GO: I decided quickly to be on the Full Authority Board of Cataraqui Conservation as soon as I became aware of the possibility. It was a no brainer: I live a few minutes away and I live and breathe its mission.
Q: What do you see as the role and responsibilities of a council rep on the Full Authority Board?
GO: My role is to wear two hats; I represent the City of Kingston’s interests and speak to its values and responsibilities as well I represent the Full Authority Board so that decisions are made on a watershed scale. I am always studying what good governance looks like and acts like, so I am always wanting to ask the right questions and enable those with the responsibility for running the Authority to complete their work well and excel.
Q: During your time on the board, what have you learned about the work of Cataraqui Conservation and the importance of that work?
GO: There really isn’t enough time and space for this answer. But I have learned a lot and continue to learn and have come to really appreciate the Board meetings and presentations and understanding the size of our [jurisdiction] and the environmental responsibility that we all carry in such a large area.
Q: What do you think the main priorities of Cataraqui Conservation will be or should be moving forward?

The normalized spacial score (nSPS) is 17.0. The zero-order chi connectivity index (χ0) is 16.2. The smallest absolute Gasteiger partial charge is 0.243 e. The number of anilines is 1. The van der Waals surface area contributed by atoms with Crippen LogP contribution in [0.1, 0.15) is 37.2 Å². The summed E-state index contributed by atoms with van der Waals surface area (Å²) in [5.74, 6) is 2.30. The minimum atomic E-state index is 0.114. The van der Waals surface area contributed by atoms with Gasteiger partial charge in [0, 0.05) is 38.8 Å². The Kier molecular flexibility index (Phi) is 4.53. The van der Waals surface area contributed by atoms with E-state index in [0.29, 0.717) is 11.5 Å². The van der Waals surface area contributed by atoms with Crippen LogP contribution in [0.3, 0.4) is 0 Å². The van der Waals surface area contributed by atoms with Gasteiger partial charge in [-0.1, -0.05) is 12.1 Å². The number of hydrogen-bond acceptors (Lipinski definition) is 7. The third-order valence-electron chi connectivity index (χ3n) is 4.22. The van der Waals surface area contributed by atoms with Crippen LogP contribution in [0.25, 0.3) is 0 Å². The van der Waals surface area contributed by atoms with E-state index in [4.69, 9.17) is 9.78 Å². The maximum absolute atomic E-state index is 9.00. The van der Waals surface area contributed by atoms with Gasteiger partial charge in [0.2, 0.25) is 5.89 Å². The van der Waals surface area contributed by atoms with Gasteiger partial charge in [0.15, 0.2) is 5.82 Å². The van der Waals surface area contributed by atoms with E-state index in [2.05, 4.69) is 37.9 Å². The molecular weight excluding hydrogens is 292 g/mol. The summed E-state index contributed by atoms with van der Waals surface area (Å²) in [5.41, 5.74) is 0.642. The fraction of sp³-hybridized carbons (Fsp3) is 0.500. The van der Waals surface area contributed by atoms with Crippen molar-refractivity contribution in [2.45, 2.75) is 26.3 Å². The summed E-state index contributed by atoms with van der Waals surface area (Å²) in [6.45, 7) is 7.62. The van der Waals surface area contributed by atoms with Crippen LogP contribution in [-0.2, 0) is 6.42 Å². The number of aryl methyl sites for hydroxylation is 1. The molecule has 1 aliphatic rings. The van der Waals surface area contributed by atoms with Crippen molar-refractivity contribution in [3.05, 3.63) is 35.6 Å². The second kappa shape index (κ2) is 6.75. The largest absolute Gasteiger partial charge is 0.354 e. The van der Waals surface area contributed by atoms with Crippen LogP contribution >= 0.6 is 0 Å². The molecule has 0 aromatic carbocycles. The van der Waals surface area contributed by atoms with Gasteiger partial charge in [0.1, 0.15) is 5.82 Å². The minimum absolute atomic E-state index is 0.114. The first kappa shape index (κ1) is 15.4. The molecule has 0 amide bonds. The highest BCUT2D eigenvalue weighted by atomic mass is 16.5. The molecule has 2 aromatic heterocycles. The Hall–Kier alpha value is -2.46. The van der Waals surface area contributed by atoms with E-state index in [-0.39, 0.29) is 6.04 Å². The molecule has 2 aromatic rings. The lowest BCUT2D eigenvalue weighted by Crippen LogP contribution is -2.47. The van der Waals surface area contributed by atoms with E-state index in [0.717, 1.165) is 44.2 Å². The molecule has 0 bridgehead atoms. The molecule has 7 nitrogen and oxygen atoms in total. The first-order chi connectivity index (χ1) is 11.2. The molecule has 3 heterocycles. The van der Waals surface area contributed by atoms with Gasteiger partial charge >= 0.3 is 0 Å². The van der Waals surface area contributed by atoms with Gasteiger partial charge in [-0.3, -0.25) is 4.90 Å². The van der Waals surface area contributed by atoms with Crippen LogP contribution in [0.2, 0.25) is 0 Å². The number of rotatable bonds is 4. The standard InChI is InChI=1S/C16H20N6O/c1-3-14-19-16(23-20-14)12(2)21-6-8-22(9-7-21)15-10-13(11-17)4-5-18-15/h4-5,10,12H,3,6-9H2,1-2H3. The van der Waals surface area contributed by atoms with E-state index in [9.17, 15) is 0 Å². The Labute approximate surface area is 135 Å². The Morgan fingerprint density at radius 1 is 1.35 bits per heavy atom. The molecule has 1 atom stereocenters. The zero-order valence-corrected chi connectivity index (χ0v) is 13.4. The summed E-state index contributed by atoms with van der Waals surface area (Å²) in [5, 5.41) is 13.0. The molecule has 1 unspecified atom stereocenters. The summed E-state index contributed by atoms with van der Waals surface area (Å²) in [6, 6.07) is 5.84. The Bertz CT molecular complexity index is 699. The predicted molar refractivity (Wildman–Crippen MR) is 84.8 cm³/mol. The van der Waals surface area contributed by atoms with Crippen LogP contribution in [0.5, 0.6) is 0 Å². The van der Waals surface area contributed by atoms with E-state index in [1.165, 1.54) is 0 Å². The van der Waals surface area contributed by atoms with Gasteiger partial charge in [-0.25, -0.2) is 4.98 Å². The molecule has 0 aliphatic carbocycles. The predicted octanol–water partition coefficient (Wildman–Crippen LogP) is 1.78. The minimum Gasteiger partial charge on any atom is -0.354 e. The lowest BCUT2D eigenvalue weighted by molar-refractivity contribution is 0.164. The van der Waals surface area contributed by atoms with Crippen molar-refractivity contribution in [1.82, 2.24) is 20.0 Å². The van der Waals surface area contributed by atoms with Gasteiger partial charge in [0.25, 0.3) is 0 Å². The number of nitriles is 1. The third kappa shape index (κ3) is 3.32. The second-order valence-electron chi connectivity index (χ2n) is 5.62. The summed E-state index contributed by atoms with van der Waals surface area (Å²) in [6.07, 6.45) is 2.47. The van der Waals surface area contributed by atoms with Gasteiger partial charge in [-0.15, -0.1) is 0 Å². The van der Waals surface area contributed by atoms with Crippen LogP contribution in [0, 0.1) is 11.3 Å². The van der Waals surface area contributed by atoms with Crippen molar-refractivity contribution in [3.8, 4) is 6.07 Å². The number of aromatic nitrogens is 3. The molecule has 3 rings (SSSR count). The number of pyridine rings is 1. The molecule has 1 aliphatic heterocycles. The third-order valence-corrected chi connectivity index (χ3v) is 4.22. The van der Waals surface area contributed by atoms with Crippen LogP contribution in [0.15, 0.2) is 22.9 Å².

GO: Wow, another big question! Managing the fallout of Bill 23. Building a strong relationship with all partner municipalities. Securing a strong budget while maintaining our programs, building on our public relationships, and continuing to develop our positive educational programs.
Q: Why did you decide to take on a leadership position on the Authority Board (running for vice-chair and then chairperson)?
GO: I really didn’t decide to take on a leadership role.. It just evolved, and I am honoured to serve in this way.
Q: What do you see is the role of the chairperson of the Cataraqui Conservation Full Authority Board?
GO: My role as chair is to lead well, listen well, to encourage and come alongside our staff, directors and managers. I will work to build relationships with the entire Board and move us forward amidst the challenges of today.
Q: What skills, traits, do you bring to the table as the chairperson of the organization?
GO: I have been in leadership roles since my youth. I enjoy people, and seeing things and events run well. In my professional career, I have represented my industry [electrical] for 20 years, and served on many committees. So, it is what I do and enjoy, and hope to make a positive difference along the way.
Q: What do you think makes the Cataraqui Region special as a place to live, work and raise a family?GO: The things that make the Cataraqui Region special are the people and the places where we live. Being raised in Eastern Ontario is so great, and knowing the lakes and waterways and trails just connects us to deeper beauty and a world that is endlessly discoverable. It is simply one of the best places in the world to live and work and raise a family, And I should know, I have done it and am doing it still!